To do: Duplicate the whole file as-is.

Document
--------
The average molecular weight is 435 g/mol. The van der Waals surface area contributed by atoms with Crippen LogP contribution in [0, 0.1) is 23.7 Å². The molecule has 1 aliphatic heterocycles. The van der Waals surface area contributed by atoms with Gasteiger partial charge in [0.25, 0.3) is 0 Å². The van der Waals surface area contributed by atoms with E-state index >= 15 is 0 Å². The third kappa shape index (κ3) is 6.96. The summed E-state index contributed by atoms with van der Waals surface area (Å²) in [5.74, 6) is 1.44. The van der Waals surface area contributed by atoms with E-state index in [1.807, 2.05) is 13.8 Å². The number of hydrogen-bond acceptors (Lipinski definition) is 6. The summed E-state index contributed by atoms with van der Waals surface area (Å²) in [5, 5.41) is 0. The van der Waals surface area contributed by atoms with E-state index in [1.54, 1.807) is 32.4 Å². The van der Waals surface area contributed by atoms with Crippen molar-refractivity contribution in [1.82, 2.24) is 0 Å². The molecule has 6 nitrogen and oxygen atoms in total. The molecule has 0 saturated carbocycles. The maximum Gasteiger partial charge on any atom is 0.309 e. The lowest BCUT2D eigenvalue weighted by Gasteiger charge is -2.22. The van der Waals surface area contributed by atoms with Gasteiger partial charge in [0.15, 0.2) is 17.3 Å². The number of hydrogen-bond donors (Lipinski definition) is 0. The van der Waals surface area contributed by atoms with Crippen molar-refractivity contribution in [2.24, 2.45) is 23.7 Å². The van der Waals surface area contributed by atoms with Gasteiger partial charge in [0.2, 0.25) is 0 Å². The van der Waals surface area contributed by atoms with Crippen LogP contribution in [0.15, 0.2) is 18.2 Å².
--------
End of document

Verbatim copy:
The average molecular weight is 435 g/mol. The van der Waals surface area contributed by atoms with Crippen LogP contribution in [0, 0.1) is 23.7 Å². The molecule has 1 aliphatic heterocycles. The van der Waals surface area contributed by atoms with Gasteiger partial charge in [0.25, 0.3) is 0 Å². The van der Waals surface area contributed by atoms with E-state index >= 15 is 0 Å². The third kappa shape index (κ3) is 6.96. The summed E-state index contributed by atoms with van der Waals surface area (Å²) in [5.74, 6) is 1.44. The van der Waals surface area contributed by atoms with E-state index in [1.807, 2.05) is 13.8 Å². The number of hydrogen-bond acceptors (Lipinski definition) is 6. The summed E-state index contributed by atoms with van der Waals surface area (Å²) in [5, 5.41) is 0. The van der Waals surface area contributed by atoms with E-state index in [1.54, 1.807) is 32.4 Å². The van der Waals surface area contributed by atoms with Crippen molar-refractivity contribution in [1.82, 2.24) is 0 Å². The molecule has 6 nitrogen and oxygen atoms in total. The molecule has 0 saturated carbocycles. The maximum Gasteiger partial charge on any atom is 0.309 e. The lowest BCUT2D eigenvalue weighted by Gasteiger charge is -2.22. The van der Waals surface area contributed by atoms with Gasteiger partial charge in [0.15, 0.2) is 17.3 Å². The number of hydrogen-bond donors (Lipinski definition) is 0. The van der Waals surface area contributed by atoms with Crippen molar-refractivity contribution in [2.24, 2.45) is 23.7 Å². The van der Waals surface area contributed by atoms with Gasteiger partial charge in [0.2, 0.25) is 0 Å². The van der Waals surface area contributed by atoms with Crippen LogP contribution in [0.15, 0.2) is 18.2 Å².